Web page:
The length and width of the wood flake 53 are determined by the characteristics of the knife 25, and the thickness of the wood flake 53 is determined by the depth of cut, as noted above. The dimensions of a wood flake embodying the invention are selected to make the area of the surfaces 54 and 55 exceed the area of the surfaces 56 and 57. The preferred wood flake 53 is about 1" wide by 1" long or more by less than 0.09" thick, resulting in a ratio of end grain surface area to side grain surface area of more than 5:1. Because the end grain surface area of the flake is larger than the side grain surface area, the wood fibers of the flake are relatively short. The flake is highly absorbent as the result of presenting the wick-like end grains for contact with the liquid to be absorbed. By the same token, liquid can escape more readily from the short fibers of the wood flake, permitting efficient drying.
The precision action of the knife 25 cutting across the end grains of a log leaves grooves 58 separated by ribs 59, running the length of the wood flake 53. Such grooves and ribs are the result of the minor grooves 32 of the knife 25. The action of the knife 25 also imparts a curved shape to the flake, as best seen in FIG. 10. The curving of the flake 53 tends to thin out the grain of the flake, resulting in slight openings 60 of the grain of the flake at intervals along the top or convex surface 54 of the flake 53. The openings 60 further increase the absorbtion and drying efficiency of the flake. Also, the curvature of the flake and the grooves 58 and ribs 59 result in loose or fluffy packing of significant volumes of the flakes. This permits air circulation through the flakes which promotes freshness and dryness of a volume of the flakes when used in applications such as animal bedding material.
The wood flakes 53 are cut to a precision thickness by the knife 25, and the presence of the major grooves 30 in the knife 25 result in wood flakes having a reasonably consistent width approximately equal to the width of the major grooves and the raised portions between the major grooves, as a result of the fracturing described above. However, the length of the wood flakes 53, that is, the length of the side surfaces 57, can vary from approximately 1/8" to 1". As the knife 25 passes through the log, as shown in FIG. 8, the mechanical force of the knife on the thin flake material being separated from the log causes the flake material to fracture and to break away from the material being separated from the log. Depending on the strength of the wood, the angle between the path of travel of the cutting edge and the grain of the wood, the depth of cut and other factors, the wood flake material may fracture at various lengths. However, because the wood flake is so thin, the area of exposed end grain surface is larger than the exposed side grain surface, even if the length of the sides 57 is relatively short. Of course, the length of the flakes may also be reduced by breakage during physical handling of the flakes subsequent to production.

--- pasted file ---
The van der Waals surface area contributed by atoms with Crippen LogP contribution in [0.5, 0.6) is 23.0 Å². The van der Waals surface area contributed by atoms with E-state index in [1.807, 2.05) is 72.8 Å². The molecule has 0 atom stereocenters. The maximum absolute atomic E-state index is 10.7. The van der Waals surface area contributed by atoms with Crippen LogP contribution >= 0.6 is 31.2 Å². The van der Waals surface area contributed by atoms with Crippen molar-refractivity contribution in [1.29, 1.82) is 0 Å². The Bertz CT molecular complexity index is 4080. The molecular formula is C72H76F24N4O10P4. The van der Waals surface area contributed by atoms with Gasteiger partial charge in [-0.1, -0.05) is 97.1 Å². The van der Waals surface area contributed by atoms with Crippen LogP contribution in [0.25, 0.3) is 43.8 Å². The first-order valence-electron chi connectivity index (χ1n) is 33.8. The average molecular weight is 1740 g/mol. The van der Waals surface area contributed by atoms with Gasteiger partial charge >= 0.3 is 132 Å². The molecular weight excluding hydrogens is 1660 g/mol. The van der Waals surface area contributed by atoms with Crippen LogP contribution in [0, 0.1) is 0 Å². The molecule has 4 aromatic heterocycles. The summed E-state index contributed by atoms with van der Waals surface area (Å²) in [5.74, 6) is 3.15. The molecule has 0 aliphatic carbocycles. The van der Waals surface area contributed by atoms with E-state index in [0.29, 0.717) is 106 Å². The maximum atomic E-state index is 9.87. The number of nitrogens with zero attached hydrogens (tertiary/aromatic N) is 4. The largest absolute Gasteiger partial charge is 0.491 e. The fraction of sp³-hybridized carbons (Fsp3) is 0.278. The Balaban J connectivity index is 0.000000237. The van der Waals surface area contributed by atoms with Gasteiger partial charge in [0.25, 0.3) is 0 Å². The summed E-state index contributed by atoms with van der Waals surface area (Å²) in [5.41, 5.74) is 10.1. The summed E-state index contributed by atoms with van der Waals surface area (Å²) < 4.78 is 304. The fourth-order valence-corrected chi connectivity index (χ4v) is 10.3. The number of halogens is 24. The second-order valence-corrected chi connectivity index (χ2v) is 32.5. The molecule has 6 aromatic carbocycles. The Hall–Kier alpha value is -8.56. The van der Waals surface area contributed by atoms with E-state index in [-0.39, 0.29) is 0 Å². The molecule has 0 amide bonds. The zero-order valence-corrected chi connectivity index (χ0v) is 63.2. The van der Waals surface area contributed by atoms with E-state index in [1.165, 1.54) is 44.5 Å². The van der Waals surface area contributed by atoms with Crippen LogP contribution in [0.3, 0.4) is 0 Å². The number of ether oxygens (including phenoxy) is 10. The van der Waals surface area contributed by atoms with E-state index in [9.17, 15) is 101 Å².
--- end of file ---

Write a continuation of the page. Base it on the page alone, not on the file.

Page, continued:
The wood flake 53 also makes a good fuel which burns efficiently and completely as a result of the size and shape of the flakes and the capability of good air circulation through the wood flake material. Production of the flakes from waste wood material is efficient using the knife 25 embodying the invention because of the low power requirements for driving the knife 25 through the logs. Furthermore, several logs can be processed at once when knives 10 or 25 are mounted on a drum of sufficient length.
FIGS. 11 and 12 show a third embodiment of the invention in a knife 62 primarily intended for use in a chipper disc. The intersection of a heel face 63 and a gullet face 64 form a primary cutting edge 65. Shallow grooves 66 of the type formed in the knife 10 of FIG. 1 are machined into the gullet face 64 at right angles from the cutting edge 65.
The knife 62 is shown mounted in a chipper disc 68 in FIG. 12. The disc 68 defines a recess which receives a knife holder 70, the knife 62, and a clamp 71. A bolt 72 is countersunk into the clamp 71 and passes through the knife holder and the disc and is fitted with a nut 73. Force is exerted by the bolt 72 on the clamp 71 to hold the knife 62 at a proper angle so that the heel face 63 provides proper heel clearance with respect to the log (not shown). The cutting edge 65 extends partially over a gullet 74 which passes through the disc 68 to allow chips removed from the log to pass through the disc for collection. The grooves 66 perform the same function as the grooves shown in the other embodiments, although they are machined in the gullet face of the knife rather than in the heel face. As in prior embodiments, the depth of the groove 66 is less than the depth of cut into the log, and thereby function to improve the cutting edge rather than to separate or define the size of chips being removed from the log.
FIG. 13 shows a fourth embodiment of the invention in a saw tooth 76. The saw tooth 76 includes a cutting edge 77. A heel face 78 of the saw tooth includes a shallow groove 79 extending at right angles from the cutting edge 77. The tooth 76 also includes a shank 80 for attachment to a saw blade in a manner well known to those skilled in the art. Although more than one shallow groove 79 can be machined into a saw tooth, the embodiment shown in FIG. 13 demonstrates that the advantages of the invention can be incorporated into small cutting elements, and the improvement provided by the invention will be noticeable even if only a single groove is provided.
While this invention has been described in detail with reference to preferred embodiments thereof, it will be understood that variations and modifications can be made within the spirit and scope of the invention as described here and above and as defined in the appended claims.
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|U.S. Classification||144/373, 144/175, 144/230, 144/173|
|Jul 5, 1988||FPAY||Fee payment|
Year of fee payment: 4
|Mar 30, 1992||FPAY||Fee payment|
Year of fee payment: 8
|Apr 8, 1996||FPAY||Fee payment|
Year of fee payment: 12